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Heat transfer by radiation between two plates

  1. Nov 22, 2014 #1
    1. The problem statement, all variables and given/known data
    Two large plates are parallel and close to each other, vacuum is between them. they are held at 2000K and 3000K.
    What is the energy transfer rate between them.

    2. Relevant equations
    The energy emission rate per unit area-the Stefan-Boltzmann Law: $$R=\varepsilon\sigma T^4$$
    ##\varepsilon## is the emissivity of the surface
    ##\sigma=5.672E-8[w/sec]##

    3. The attempt at a solution
    The solution is 368[w/m2], it's the answer if the emission is of a black body:
    ##1\cdot 5.672E-8\cdot\left(300^4-200^4\right)=368##
    But why don't the emissivities of the surfaces count? what if one surface emits more or less than the other?
    In the Stefan-Boltzman formula the outer temperature exists, not the nature of the surrounding surfaces.
    I guess it has something to do with the fact that the rest of the radiation, which isn't absorbed, is reflected and comes into account
     
  2. jcsd
  3. Nov 22, 2014 #2

    mfb

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    They do count, and the problem statement should specify that ideal black bodies are meant. The sign of the energy transfer cannot change, but the overall magnitude of exchanged energy can go down.
     
  4. Nov 22, 2014 #3
    What do you mean by "sign"?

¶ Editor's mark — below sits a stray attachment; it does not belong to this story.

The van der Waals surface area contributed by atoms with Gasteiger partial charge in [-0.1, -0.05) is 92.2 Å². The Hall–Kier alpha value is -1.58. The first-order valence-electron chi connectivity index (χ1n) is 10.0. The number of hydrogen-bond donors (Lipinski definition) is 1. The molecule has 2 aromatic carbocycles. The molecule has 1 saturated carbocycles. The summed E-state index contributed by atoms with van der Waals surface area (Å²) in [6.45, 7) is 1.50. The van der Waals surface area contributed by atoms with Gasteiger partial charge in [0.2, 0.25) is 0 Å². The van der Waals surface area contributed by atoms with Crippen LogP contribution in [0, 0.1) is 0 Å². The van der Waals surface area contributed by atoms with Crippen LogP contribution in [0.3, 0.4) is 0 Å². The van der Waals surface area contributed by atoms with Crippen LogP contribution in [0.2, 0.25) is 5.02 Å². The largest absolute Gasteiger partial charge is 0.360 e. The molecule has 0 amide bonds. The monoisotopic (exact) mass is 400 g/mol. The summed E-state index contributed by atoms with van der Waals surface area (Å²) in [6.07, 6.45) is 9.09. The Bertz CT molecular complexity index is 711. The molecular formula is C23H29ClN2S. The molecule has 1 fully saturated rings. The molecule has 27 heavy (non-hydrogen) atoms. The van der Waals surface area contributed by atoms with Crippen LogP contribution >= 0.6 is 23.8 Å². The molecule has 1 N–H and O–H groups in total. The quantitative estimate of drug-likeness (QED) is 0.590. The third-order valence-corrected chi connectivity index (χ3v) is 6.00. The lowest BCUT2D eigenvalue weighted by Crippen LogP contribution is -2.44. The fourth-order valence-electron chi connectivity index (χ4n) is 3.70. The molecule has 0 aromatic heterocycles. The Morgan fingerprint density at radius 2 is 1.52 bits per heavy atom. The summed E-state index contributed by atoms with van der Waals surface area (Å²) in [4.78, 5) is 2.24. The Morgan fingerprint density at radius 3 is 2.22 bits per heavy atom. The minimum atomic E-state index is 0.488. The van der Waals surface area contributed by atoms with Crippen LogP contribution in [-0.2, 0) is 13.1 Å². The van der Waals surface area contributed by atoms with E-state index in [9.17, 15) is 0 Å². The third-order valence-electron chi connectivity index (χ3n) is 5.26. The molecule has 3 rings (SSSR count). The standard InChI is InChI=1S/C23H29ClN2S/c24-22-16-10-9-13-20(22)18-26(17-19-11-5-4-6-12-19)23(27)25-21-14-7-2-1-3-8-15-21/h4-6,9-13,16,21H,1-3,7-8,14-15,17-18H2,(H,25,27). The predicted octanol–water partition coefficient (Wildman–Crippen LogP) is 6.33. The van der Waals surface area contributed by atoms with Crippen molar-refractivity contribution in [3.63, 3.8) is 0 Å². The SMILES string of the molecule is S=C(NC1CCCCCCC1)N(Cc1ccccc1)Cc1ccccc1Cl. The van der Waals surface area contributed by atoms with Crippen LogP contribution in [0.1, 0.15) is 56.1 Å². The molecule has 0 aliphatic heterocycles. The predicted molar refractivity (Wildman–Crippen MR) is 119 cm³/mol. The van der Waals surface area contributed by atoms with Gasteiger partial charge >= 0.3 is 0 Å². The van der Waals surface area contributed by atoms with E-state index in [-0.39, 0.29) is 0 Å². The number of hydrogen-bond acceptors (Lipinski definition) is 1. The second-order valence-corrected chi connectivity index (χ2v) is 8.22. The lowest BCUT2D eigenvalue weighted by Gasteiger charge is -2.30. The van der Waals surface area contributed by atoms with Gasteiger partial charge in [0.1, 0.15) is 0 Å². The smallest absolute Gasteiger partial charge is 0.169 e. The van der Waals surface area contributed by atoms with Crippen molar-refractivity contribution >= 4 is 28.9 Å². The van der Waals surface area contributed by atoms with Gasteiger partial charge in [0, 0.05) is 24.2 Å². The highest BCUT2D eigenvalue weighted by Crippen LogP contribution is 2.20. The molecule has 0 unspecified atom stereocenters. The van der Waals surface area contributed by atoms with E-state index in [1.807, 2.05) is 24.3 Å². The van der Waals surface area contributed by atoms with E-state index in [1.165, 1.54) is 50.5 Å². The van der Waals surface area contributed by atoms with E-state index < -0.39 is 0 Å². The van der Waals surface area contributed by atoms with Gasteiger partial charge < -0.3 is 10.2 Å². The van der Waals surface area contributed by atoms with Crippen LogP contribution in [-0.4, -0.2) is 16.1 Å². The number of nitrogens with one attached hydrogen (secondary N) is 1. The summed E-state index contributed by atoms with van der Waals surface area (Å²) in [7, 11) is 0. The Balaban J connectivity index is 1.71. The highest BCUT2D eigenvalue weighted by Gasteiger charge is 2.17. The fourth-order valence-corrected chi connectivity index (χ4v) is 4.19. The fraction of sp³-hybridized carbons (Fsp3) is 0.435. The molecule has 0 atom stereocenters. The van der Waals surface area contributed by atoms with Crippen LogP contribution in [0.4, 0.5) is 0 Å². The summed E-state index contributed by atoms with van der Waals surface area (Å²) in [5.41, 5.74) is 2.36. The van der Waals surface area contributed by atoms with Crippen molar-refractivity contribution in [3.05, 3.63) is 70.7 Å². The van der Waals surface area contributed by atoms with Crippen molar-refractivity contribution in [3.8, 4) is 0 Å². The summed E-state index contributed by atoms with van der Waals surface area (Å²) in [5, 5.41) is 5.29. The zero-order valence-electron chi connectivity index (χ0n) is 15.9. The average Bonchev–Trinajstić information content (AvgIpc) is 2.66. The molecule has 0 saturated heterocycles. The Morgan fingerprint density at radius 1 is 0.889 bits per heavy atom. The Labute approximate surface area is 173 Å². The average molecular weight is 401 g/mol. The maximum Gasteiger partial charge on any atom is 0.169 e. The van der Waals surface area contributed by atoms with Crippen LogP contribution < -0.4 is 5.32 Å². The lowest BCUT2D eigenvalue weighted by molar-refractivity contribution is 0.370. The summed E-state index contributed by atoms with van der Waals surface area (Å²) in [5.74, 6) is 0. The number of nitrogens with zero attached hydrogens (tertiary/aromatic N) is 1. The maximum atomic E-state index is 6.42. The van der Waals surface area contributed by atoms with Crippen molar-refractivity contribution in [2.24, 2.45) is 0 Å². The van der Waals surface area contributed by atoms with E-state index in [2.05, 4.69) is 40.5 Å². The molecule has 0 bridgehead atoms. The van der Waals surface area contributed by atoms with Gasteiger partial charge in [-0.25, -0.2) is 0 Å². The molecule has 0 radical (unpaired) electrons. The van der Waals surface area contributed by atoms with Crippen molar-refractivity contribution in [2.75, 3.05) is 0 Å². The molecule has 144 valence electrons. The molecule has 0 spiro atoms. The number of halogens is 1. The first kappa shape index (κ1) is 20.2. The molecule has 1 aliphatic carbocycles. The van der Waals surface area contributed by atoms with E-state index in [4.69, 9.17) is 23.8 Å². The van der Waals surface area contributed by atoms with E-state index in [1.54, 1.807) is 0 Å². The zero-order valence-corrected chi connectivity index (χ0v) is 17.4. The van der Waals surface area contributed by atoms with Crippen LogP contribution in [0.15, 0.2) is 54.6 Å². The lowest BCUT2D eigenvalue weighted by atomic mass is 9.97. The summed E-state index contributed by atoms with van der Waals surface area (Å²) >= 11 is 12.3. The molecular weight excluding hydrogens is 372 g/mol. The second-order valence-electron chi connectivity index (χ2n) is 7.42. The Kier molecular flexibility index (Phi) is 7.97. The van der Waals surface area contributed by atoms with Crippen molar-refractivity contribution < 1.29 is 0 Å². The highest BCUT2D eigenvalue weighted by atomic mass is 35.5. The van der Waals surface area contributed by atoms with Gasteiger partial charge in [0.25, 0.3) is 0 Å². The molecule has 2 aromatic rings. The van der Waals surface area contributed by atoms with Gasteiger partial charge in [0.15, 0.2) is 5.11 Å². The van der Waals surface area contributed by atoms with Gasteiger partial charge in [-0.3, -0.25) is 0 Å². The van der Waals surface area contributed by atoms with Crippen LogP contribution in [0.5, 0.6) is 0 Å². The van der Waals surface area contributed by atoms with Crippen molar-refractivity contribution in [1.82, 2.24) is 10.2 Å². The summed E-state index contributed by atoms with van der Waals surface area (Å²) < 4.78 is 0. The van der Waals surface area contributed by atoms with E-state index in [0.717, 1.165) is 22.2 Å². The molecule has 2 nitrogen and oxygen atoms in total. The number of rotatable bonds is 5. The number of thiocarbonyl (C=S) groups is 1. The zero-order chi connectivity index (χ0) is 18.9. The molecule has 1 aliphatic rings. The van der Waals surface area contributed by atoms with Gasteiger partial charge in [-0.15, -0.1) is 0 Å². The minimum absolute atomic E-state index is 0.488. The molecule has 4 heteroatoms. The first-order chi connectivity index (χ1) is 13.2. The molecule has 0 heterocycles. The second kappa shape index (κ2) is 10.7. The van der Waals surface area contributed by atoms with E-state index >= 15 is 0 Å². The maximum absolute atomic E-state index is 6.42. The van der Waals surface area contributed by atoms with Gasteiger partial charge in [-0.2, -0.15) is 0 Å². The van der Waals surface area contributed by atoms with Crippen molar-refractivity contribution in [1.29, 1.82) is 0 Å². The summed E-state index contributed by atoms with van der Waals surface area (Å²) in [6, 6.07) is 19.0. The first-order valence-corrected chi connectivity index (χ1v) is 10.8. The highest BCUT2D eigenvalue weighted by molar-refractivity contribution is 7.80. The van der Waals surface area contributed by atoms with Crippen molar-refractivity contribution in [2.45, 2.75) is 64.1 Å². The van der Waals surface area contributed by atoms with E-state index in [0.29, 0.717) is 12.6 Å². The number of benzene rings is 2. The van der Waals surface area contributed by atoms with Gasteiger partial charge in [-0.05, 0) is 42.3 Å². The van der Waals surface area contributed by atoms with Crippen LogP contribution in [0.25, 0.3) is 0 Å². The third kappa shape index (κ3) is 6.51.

5. Nov 22, 2014 #4

    haruspex

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    Meaning which way the net flow goes.
    If one body has lower emissivity than that of a black body then it both emits less and absorbs less. Different emissivities cannot result in the net flow being from the cooler to the hotter.
     
  6. Nov 22, 2014 #5
    Of course not from the cooler to the hotter, but different emissivities must mean smaller energy flow. it doesn't matter which plate's emissivity is smaller, right?
     
  7. Nov 22, 2014 #6

    haruspex

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    You say 'of course', but if the emissivity affected only the emission rate and not the absorption rate then you could have the paradoxical situation that a hot body with low emissivity could gain energy from a cooler body.
    It's not that they're different, just that one, the other or both are lower than a black body's.
     
  8. Nov 22, 2014 #7
    Thanks
     
  9. Nov 23, 2014 #8
    Why in an insulated chamber the emission of a body and the emission of the walls is black body? why don't we take into account the emissivity of the walls?
     
  10. Nov 23, 2014 #9

    mfb

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    It is not.
    The energy density in the cavity does not depend on the emissivity, but the energy exchange rate with the objects does.
     
  11. Nov 23, 2014 #10
    Why? if the walls inside emit low radiation, because of small emissivity, then the energy density in the opening will also be low, no?
     
  12. Nov 23, 2014 #11

    haruspex

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    No. This is exactly the same point as for the two bodies at different temperatures. If the emissivity is low then the absorption from the cavity is correspondingly low. Equilibrium will still be achieved when the energy density corresponds to the temperature of the enclosure.
     
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